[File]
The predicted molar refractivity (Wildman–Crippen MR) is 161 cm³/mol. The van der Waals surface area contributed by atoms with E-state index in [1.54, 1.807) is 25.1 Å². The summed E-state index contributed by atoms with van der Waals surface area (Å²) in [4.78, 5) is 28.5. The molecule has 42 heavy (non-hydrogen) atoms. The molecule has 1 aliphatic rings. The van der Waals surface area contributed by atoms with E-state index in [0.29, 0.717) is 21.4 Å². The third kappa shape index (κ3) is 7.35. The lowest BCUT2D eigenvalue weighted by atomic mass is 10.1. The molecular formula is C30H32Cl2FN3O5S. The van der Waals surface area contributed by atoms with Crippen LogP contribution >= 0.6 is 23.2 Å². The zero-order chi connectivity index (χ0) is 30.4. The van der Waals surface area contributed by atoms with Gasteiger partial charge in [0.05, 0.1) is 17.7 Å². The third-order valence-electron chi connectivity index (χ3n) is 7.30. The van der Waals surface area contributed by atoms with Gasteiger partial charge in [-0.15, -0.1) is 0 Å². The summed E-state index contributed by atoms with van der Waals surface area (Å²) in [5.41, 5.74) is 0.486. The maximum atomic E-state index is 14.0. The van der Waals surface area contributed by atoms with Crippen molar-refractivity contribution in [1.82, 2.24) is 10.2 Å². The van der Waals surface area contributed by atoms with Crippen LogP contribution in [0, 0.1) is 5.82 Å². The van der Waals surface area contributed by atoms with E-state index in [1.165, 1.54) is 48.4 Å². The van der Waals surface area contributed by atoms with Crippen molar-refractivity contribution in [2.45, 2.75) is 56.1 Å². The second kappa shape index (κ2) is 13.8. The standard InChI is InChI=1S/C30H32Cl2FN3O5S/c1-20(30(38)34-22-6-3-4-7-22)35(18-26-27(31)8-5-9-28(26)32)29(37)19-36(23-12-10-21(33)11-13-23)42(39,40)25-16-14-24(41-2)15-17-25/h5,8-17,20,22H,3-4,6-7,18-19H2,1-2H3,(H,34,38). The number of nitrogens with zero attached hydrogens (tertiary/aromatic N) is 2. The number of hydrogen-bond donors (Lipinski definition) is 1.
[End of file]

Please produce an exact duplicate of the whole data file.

The predicted molar refractivity (Wildman–Crippen MR) is 161 cm³/mol. The van der Waals surface area contributed by atoms with E-state index in [1.54, 1.807) is 25.1 Å². The summed E-state index contributed by atoms with van der Waals surface area (Å²) in [4.78, 5) is 28.5. The molecule has 42 heavy (non-hydrogen) atoms. The molecule has 1 aliphatic rings. The van der Waals surface area contributed by atoms with E-state index in [0.29, 0.717) is 21.4 Å². The third kappa shape index (κ3) is 7.35. The lowest BCUT2D eigenvalue weighted by atomic mass is 10.1. The molecular formula is C30H32Cl2FN3O5S. The van der Waals surface area contributed by atoms with Crippen LogP contribution >= 0.6 is 23.2 Å². The zero-order chi connectivity index (χ0) is 30.4. The van der Waals surface area contributed by atoms with Gasteiger partial charge in [0.05, 0.1) is 17.7 Å². The third-order valence-electron chi connectivity index (χ3n) is 7.30. The van der Waals surface area contributed by atoms with Gasteiger partial charge in [-0.15, -0.1) is 0 Å². The summed E-state index contributed by atoms with van der Waals surface area (Å²) in [5.41, 5.74) is 0.486. The maximum atomic E-state index is 14.0. The van der Waals surface area contributed by atoms with Crippen molar-refractivity contribution in [1.82, 2.24) is 10.2 Å². The van der Waals surface area contributed by atoms with Crippen LogP contribution in [0, 0.1) is 5.82 Å². The van der Waals surface area contributed by atoms with E-state index in [1.165, 1.54) is 48.4 Å². The van der Waals surface area contributed by atoms with Crippen molar-refractivity contribution in [2.45, 2.75) is 56.1 Å². The second kappa shape index (κ2) is 13.8. The standard InChI is InChI=1S/C30H32Cl2FN3O5S/c1-20(30(38)34-22-6-3-4-7-22)35(18-26-27(31)8-5-9-28(26)32)29(37)19-36(23-12-10-21(33)11-13-23)42(39,40)25-16-14-24(41-2)15-17-25/h5,8-17,20,22H,3-4,6-7,18-19H2,1-2H3,(H,34,38). The number of nitrogens with zero attached hydrogens (tertiary/aromatic N) is 2. The number of hydrogen-bond donors (Lipinski definition) is 1.